Falling sales for the UK’s big four supermarkets in the face of rising competition from hard discounters will accelerate the decline in the sector’s profitability and change the power balance between UK retailers and some of their suppliers, Fitch Ratings says.
The credit ratings agency (CRA) notes that sales data from Kantar Worldpanel released on November 18 points to intensifying competition in the UK ahead of the crucial Christmas trading period, with price cuts helping to drive the first drop in total sales in at least 20 years. Discounters Aldi and Lidl continued to grab market share from bigger rivals, recording double-digit sales increases while sales at the UK’s ‘big four’ of Tesco, Sainsbury, Morrison and Asda all fell.
The data confirm that the UK food retail sector faces cyclical and structural challenges as price deflation and competition accelerates and consumer habits change, preferring value and convenience as well as dining out. Large hypermarket formats are out of favour with the UK shopper. Fitch expects negative like-for-like sales to continue for the established UK players.
The CRA comments that structural changes affecting the profitability in the sector and the move towards more transparency in food origin and quality are also starting to affect the industry’s supply chain and this will alter the balance of negotiating power between retailers and those food manufacturing groups that enjoy ‘must-have’ brands and high quality products.
Over the last decade large UK supermarket groups have put heavy pressure on suppliers to reduce purchase prices or offer discounts and rebates on purchases. Other tactics have included charging suppliers for promotional campaigns and even for displaying goods on premium eye-height shelf space. This has been possible due to the oligopolistic position of large food retailers within the industry.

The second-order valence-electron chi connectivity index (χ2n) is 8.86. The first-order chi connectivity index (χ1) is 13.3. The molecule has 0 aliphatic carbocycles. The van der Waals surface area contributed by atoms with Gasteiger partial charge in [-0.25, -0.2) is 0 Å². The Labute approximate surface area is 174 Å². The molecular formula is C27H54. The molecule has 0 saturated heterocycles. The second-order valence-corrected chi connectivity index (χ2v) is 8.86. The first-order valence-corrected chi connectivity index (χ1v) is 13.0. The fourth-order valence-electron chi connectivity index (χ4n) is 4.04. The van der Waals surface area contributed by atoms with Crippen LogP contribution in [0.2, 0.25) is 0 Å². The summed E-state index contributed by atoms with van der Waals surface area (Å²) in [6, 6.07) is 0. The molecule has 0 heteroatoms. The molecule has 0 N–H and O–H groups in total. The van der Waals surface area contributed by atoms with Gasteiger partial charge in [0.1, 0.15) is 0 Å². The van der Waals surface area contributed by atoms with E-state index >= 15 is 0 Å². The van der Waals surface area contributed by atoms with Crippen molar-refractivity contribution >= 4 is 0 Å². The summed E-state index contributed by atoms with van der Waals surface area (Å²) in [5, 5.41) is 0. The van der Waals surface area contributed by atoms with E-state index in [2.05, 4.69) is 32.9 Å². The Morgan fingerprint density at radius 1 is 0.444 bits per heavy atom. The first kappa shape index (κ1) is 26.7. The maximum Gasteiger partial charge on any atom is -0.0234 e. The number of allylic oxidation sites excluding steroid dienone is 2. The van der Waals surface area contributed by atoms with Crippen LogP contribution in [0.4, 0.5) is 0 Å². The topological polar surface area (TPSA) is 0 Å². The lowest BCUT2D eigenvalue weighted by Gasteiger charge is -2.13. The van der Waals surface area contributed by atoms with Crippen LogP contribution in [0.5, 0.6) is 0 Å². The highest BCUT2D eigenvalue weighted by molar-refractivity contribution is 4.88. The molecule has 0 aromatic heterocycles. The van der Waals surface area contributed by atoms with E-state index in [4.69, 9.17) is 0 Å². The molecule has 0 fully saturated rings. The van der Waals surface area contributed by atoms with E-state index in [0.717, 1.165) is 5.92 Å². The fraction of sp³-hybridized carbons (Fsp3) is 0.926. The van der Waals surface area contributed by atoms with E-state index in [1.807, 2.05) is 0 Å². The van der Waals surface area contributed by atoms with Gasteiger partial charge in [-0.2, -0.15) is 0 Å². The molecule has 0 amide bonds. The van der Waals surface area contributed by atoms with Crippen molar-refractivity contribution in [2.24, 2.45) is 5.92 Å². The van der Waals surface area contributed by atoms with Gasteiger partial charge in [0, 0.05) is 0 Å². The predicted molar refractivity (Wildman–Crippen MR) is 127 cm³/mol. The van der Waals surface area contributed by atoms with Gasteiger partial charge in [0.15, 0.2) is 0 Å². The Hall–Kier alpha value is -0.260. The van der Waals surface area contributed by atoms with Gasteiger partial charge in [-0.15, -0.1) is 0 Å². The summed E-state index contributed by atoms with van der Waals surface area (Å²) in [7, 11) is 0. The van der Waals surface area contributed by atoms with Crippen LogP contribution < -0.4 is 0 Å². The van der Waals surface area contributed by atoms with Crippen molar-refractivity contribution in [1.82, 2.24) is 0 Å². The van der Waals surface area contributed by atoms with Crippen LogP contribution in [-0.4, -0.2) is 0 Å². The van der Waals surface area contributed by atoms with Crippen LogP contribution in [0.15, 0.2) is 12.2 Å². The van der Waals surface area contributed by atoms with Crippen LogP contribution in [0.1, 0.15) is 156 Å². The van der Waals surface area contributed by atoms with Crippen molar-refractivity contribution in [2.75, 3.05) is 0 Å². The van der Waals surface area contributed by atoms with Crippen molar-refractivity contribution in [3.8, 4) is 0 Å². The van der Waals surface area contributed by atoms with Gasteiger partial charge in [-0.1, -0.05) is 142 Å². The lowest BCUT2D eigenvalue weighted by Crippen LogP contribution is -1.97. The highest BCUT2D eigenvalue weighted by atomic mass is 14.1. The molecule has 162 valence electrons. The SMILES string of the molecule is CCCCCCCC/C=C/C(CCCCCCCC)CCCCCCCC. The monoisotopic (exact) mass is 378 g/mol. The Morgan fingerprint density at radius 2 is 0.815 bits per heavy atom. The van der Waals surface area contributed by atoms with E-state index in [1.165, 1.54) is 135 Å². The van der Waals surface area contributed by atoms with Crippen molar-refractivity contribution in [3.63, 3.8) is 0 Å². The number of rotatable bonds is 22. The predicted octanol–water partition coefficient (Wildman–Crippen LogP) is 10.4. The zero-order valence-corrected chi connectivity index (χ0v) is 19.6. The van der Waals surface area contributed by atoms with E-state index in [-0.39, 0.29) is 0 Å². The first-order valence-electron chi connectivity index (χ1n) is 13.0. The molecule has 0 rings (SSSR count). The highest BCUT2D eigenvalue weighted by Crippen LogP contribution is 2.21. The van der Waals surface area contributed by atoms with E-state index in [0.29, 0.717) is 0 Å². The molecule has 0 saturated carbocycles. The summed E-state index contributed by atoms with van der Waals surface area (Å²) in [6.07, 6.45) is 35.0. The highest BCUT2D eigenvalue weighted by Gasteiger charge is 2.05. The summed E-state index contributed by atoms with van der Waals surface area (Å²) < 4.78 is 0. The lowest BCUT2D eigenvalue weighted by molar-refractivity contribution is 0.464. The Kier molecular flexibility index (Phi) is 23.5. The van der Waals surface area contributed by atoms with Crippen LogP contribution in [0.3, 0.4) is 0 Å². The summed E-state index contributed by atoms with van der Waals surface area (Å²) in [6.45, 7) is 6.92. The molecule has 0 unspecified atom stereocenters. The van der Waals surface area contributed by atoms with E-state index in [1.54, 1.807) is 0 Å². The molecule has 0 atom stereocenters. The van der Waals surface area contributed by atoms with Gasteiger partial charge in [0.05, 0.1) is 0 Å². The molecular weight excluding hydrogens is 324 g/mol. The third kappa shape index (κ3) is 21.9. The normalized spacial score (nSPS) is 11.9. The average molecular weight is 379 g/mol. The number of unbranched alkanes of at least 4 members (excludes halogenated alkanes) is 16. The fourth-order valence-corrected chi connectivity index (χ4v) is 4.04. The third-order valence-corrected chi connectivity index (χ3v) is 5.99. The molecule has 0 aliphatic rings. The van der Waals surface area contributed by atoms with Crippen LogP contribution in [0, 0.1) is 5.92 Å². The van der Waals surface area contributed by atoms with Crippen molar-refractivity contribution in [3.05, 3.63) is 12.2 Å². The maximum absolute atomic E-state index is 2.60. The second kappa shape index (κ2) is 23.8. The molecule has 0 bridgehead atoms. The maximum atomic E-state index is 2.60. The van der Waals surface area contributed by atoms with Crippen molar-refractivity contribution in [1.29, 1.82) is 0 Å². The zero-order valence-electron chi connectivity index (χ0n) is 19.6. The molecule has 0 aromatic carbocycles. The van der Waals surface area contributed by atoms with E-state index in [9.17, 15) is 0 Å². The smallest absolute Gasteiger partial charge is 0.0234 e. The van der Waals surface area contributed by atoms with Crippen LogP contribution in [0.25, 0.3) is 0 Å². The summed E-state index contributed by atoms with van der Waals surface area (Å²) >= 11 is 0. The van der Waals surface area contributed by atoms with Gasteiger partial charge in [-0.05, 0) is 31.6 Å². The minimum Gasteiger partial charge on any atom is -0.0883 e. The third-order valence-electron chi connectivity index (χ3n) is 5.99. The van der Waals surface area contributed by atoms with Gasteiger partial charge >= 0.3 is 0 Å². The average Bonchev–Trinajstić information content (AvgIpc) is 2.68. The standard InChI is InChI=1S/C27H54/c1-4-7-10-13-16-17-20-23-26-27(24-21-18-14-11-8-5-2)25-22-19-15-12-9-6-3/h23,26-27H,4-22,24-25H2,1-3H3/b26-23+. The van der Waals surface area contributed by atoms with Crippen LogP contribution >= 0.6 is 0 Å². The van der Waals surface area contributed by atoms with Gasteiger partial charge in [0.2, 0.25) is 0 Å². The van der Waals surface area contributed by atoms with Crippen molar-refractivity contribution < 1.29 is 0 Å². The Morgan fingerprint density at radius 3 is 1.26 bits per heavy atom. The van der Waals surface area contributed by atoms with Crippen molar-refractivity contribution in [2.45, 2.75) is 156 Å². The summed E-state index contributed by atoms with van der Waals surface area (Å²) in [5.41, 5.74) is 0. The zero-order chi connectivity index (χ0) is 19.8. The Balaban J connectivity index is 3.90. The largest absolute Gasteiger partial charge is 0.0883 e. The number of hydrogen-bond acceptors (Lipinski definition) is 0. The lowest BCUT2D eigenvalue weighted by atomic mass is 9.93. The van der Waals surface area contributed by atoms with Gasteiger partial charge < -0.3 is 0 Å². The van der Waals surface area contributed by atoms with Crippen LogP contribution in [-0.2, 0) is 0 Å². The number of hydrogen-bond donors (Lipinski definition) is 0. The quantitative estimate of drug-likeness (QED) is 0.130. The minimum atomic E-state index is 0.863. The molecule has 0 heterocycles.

The recent trend may partially shift the balance of power as supermarkets continue to review and adapt their ranges in line with the changing consumer preferences. This could put pressure on smaller/regional suppliers such as Premier Foods, which might be required to share some of the margin reduction as well as giving supermarkets greater incentive to invest in private label ranges as these offer greater control over profitability and lower scope for direct price comparisons.
However, major suppliers like Nestle, Unilever and The Coca Cola Company have own brands that are universally recognised by consumers and hence Fitch believes they might well be able to regain some market power vis-a-vis food retail groups, as competition in the market increases and the oligopolistic industry structure weakens.
These companies are sufficiently large to be able to negotiate successfully, often on a global scale, as they produce food ranges and brands that the customers prefer and want to buy, some of which are increasingly available in discounters as well. They have also demonstrated greater cost flexibility than retailers.
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